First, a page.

If you've read a paper or listened to the radio or watched TV in the last couple of days, you'll be familiar with Selkirk's Marcella McAulay, pizza delivery driver turned Good Samaritan.
She's a single mom who left her restaurant post to aid a gunshot victim and was fired by a boss so cruel he should be twirling a moustache. She then told the world about her good deed gone wrong.
That's the part you heard. Here's what you didn't hear and what it means to two people who have been in business seven months and are now facing the loss of their restaurant. Here's what it means to the other five employees of Frank's Pizza who may also be checking out EI benefits.
McAulay, a part-time employee at the restaurant who had worked at Frank's under the previous owner, admits she had been told not to leave and drive around with her friends while she was on the clock. That seems a reasonable request by new owners who had piled their life savings into the 25-year-old business and had moved into new premises three days before their driver become a hero.
She was welcome to take coffee and lunch breaks at the restaurant.
On the night she came to the aid of an injured man, McAulay and a girlfriend had just left Tim Horton's where they'd gone for coffee. She was not on her lunch break, she was simply test-driving her car, which had been beset by mechanical problems. The restaurant had no idea where she was, or when she would return. She was still on shift and being paid an hourly wage.
Frank's co-owner Randy Saluk says this was an ongoing problem.
"She's been warned several times," Saluk says, adding it was never acceptable for his drivers to cruise around town when they were supposed to be working. McAulay, who defines herself as a "rabble rouser," admits she was warned, but says other employees took personal calls or visited with friends in the restaurant.
"It didn't happen very often," she says, adding that since she used her car to make deliveries she should be cut some slack. The 50 cents a delivery plus wage and tips she earned wasn't sufficient, she says.
Elaine Boyd, another Frank's owner, complained of other problems.
"She wouldn't wear a hair net in the kitchen. She wouldn't wear the apron that was part of the uniform."
While out at Tim's, McAulay's girlfriend got a call saying there had been gunshots heard near her friend's house. They rushed over to a stranger's place, six blocks from Frank's. McAulay, who has no medical training, entered a side-by-side home, talked to the people there and saw the gunshot victim. She asked for a pillow and blanket and stayed with the victim until police arrived.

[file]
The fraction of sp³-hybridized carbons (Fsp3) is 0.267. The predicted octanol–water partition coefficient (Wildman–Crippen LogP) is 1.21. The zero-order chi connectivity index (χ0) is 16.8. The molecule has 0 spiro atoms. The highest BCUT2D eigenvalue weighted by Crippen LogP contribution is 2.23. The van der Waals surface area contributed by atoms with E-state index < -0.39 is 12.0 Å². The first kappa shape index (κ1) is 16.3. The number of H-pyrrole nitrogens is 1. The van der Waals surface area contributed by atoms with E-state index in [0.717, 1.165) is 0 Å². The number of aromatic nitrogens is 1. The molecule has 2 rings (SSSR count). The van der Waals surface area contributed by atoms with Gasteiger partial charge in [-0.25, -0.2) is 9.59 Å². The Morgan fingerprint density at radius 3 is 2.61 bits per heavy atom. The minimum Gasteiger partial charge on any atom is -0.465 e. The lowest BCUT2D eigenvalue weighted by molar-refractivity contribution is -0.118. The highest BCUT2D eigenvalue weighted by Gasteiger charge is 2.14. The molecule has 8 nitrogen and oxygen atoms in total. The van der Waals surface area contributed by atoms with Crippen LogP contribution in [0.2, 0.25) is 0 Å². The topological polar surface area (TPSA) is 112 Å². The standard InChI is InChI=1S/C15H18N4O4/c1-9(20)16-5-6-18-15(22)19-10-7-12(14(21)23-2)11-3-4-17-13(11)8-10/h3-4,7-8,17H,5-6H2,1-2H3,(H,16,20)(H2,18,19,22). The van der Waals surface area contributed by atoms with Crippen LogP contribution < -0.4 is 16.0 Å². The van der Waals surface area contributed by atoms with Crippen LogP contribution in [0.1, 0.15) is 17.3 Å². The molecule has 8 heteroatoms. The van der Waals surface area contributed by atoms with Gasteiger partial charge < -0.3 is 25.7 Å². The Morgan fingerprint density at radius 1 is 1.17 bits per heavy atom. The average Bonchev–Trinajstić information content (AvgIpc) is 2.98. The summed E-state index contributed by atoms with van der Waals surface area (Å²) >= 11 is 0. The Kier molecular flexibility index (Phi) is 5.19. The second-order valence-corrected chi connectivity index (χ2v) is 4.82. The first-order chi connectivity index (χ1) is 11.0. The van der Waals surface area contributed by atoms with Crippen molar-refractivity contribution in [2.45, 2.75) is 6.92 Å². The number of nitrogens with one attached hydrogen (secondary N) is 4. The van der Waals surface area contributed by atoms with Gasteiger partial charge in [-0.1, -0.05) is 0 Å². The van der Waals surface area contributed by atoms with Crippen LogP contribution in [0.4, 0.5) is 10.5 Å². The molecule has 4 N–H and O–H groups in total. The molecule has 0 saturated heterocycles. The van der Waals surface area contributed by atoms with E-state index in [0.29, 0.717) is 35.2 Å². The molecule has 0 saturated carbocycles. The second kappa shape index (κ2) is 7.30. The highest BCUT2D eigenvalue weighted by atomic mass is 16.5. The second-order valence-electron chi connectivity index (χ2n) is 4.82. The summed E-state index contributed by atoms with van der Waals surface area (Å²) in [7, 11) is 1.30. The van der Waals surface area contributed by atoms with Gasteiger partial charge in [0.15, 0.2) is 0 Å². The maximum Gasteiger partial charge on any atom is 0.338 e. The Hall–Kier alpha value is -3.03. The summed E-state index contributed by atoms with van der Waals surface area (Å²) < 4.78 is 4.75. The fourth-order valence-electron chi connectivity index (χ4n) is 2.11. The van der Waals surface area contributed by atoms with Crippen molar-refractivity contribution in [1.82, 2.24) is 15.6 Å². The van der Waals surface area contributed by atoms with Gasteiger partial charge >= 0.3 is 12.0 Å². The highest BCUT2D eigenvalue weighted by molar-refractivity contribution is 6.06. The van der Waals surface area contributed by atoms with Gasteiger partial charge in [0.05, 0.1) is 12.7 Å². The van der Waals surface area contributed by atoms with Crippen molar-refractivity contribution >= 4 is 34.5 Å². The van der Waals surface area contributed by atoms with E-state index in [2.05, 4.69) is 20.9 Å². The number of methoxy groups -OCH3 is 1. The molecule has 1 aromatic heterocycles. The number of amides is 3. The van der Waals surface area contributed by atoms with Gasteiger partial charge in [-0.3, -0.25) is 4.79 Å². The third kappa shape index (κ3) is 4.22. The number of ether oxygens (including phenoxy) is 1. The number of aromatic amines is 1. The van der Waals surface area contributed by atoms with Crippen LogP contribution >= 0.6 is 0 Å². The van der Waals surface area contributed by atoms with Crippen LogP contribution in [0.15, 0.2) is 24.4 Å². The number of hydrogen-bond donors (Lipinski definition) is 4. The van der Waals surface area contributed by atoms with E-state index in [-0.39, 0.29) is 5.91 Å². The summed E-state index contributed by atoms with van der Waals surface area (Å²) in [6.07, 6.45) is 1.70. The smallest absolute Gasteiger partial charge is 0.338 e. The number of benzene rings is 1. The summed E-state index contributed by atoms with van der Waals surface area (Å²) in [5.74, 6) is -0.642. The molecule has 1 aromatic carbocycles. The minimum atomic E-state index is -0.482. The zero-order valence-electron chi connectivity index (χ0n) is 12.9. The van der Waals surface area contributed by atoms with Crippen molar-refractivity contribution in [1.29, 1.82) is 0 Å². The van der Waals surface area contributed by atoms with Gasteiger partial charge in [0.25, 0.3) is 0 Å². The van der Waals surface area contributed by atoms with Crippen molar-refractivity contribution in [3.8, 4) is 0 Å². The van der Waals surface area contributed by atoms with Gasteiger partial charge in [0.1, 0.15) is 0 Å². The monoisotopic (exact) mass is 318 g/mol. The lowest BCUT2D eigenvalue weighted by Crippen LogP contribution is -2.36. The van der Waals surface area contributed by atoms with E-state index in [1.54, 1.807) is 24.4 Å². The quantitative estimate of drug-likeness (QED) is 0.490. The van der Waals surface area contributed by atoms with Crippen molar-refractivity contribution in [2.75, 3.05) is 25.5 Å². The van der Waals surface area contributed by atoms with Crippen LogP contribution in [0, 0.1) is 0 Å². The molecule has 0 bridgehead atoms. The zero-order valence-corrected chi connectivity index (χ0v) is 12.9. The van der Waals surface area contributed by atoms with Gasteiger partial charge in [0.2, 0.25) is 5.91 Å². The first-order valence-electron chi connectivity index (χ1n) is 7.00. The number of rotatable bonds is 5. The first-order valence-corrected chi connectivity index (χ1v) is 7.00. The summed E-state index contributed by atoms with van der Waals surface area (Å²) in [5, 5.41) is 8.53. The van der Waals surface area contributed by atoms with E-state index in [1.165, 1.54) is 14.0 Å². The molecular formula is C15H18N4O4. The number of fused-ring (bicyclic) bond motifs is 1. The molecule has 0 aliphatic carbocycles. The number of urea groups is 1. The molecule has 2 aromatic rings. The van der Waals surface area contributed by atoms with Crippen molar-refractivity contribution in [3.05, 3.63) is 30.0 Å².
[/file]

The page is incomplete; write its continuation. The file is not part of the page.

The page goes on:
"I'm a mother of two," she says. "That makes us tough, us women."
McAulay arrived back at the restaurant 2 1/2 hours after she left. She was told she no longer had a job.
Saluk, whose partner Jason Boyd fired McAulay, says he regrets the firing happened the night she helped the man.
"Under the circumstances it was bad timing," he says ruefully. "There's nothing we can do to erase this. We have five other people that work here. If we shut the shop, what happens to them? I've got a girl that's been here 10 years and she loves her job."
Demand for pizza has fallen considerably. Saluk said the negative national attention, combined with small-town politics, has made many Selkirk people avoid his business.
"People are afraid of what will happen if their licence plates are seen in our parking lot," he said.
Business this weekend will determine whether Frank's can survive.
McAulay, who has been too busy fielding media calls to look for another job or apply for EI, says she hopes her former co-workers don't end up on the street. She says an apology would go a long way to making things better.
"I'm not looking for pity," she says. "I'm hurt."
So is Frank's Pizza and the people who depend on it for their living. No one can deny McAulay was brave to help a stranger in need. It's true that the timing of her firing was terrible. Frank's owners know they messed up.
It's also true that if she'd been doing her job she wouldn't have been anywhere near the victim who was not alone and needed medical attention more than he needed a pillow.
But that doesn't make such a compelling story, does it?